By default, the most critical signatures are enabled when you install the signature update. When an attack is detected that matches an enabled signature, the sensor generates an alert, which is stored in the sensor’s event store. The alerts, as well as other events, may be retrieved from the event store by web-based clients. By default the sensor logs all Informational alerts or higher.
IPS 5.0 contains over 1000 built-in default signatures. You cannot rename or delete signatures from the list of built-in signatures, but you can retire signatures to remove them from the sensing engine. You can later activate retired signatures; however, this process requires the sensing engines to rebuild their configuration, which takes time and could delay the processing of traffic. You can tune built-in signatures by adjusting several signature parameters. Built-in signatures that have been modified are called tuned signatures.
You can create signatures, which are called custom signatures. Custom signature IDs begin at 60000. You can configure them for several things, such as matching of strings on UDP connections, tracking of network floods, and scans. Each signature is created using a signature engine specifically designed for the type of traffic being monitored.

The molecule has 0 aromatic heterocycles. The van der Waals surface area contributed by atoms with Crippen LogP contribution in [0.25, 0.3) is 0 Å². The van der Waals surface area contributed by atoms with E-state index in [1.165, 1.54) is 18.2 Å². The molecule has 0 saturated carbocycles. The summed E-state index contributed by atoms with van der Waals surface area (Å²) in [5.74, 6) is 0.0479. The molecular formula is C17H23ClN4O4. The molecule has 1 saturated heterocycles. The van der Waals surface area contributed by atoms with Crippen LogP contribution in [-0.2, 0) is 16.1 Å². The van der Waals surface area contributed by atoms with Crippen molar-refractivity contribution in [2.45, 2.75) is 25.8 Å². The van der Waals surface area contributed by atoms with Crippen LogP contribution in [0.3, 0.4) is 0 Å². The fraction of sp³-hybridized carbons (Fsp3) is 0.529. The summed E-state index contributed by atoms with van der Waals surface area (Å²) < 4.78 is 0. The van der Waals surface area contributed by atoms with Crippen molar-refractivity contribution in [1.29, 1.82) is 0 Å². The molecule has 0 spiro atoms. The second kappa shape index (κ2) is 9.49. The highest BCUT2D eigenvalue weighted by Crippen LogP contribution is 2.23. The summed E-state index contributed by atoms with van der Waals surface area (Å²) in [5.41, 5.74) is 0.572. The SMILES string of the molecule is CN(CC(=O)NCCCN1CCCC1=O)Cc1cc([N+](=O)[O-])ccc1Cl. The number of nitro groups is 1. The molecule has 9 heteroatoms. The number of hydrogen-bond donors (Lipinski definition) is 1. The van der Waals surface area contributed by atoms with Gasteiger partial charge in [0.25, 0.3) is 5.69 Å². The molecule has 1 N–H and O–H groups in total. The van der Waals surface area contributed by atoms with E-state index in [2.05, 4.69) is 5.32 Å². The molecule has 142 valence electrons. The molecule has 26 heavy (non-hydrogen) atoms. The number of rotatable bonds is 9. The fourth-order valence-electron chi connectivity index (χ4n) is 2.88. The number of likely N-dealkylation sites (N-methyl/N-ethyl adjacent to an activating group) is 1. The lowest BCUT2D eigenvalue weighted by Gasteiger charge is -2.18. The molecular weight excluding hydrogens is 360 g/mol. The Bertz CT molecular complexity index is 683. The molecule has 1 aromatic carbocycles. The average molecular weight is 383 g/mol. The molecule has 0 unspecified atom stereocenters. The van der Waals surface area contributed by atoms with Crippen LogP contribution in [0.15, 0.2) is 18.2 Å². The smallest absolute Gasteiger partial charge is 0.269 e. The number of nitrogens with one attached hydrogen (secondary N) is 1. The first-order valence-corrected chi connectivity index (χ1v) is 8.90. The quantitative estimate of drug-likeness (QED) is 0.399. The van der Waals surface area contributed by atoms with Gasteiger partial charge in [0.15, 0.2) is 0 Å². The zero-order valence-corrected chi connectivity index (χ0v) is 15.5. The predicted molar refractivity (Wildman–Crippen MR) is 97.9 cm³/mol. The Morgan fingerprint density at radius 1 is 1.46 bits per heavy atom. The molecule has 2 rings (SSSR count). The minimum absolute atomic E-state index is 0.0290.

RSPAN extends SPAN by enabling remote monitoring of multiple switches across your network. The traffic for each RSPAN session is carried over a user-specified RSPAN VLAN that is dedicated for that RSPAN session in all participating switches. The SPAN traffic from the sources is copied onto the RSPAN VLAN through a reflector port and then forwarded over trunk ports that are carrying the RSPAN VLAN to any RSPAN destination sessions monitoring the RSPAN VLAN.
You can use the SPAN or RSPAN destination port to inject traffic from a network security device. For example, if you connect a Cisco Intrusion Detection System (IDS) Sensor Appliance to a destination port, the IDS device can send TCP Reset packets to close down the TCP session of a suspected attacker.